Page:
4.9 Do registered premises have to be a building?

'Premises' do not have to be a building but do have to be an enclosed area of ground. As a manufacturer you can apply to register, as a store, an area of ground instead of a building or part of a building. We refer to registered stores which are not buildings as 'open-air' stores. They are acceptable in principle provided that all other conditions or requirements concerning the registration of a store can be met. These conditions are set out in paragraph 6.6 of this Notice.

4.10 What conditions apply to the use of computer records for stock control and/or accounting purposes?

Specific software packages are not endorsed by HMRC. Your obligations regarding stock control, duty payment, etc., are the same whether you have manual or computer systems. Software packages which have been accepted for use in some warehouses or registered premises may not be appropriate for use in others. If you wish to use computer records you should apply to us sufficiently in advance to allow our requirements to be incorporated into your proposal. Details must be provided of the system that you intend to adopt. Any existing manual system must be maintained until such time as we permit the use of a computer system. You may also apply to us for permission to use computer generated versions of official forms. You should include specimens of the computer generated forms with your application, so that we can check that they meet official requirements. Where we approve the use of computer records, conditions will usually be imposed under section 118A of the Customs and Excise Management Act 1979. The conditions will require:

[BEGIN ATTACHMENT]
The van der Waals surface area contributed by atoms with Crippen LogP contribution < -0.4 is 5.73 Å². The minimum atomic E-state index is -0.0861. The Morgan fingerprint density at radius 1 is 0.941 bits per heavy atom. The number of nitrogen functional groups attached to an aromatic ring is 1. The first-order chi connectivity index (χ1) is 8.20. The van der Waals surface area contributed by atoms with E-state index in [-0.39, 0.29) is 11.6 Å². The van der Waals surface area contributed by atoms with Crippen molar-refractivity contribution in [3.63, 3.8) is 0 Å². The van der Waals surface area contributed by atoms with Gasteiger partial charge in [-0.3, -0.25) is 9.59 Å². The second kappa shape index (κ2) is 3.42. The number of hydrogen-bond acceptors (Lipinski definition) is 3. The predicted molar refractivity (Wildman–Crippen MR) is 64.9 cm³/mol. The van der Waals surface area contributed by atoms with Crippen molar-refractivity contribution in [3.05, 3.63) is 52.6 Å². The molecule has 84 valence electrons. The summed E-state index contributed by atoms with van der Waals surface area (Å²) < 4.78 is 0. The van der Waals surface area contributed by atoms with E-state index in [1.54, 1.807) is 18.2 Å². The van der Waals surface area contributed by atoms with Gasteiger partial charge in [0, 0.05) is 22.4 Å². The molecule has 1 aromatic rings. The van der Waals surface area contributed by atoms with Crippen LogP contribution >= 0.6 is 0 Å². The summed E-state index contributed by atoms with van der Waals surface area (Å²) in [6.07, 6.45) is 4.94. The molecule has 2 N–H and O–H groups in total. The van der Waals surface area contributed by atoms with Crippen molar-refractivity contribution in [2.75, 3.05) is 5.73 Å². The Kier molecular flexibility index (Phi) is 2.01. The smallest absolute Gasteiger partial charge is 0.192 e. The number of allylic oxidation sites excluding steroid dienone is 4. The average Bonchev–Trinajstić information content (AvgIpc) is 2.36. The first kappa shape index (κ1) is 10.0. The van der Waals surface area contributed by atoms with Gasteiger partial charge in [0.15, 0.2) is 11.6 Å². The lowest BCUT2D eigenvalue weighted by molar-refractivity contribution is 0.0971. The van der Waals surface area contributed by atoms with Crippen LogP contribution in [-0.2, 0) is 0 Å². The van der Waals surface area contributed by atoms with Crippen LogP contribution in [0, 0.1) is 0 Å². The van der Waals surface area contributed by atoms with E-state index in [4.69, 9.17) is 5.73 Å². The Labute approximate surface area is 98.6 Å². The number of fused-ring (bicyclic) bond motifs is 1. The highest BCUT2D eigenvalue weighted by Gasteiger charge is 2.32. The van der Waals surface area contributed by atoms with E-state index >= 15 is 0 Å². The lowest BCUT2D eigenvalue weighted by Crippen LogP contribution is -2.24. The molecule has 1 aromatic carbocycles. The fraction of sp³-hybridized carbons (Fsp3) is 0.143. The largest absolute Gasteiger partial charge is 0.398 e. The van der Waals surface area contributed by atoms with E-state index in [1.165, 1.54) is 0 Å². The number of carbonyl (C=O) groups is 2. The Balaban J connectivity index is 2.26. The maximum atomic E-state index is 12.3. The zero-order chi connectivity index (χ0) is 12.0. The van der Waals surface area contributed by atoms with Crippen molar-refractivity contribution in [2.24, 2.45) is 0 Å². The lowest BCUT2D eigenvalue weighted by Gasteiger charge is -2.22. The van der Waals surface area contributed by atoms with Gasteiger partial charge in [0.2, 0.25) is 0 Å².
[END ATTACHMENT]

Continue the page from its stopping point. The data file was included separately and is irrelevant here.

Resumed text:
• the right of access by us to the computer systems and their documentation (including financial and management systems) in relation to your business as a revenue trader
  • the provision of any necessary assistance to us during audits of the systems
  • the provision of print facilities for the information accessed
  • the inclusion of the computer system in your annual audit (and the auditor’s report being made available to us)
  • adequate security, fallback and recovery systems, and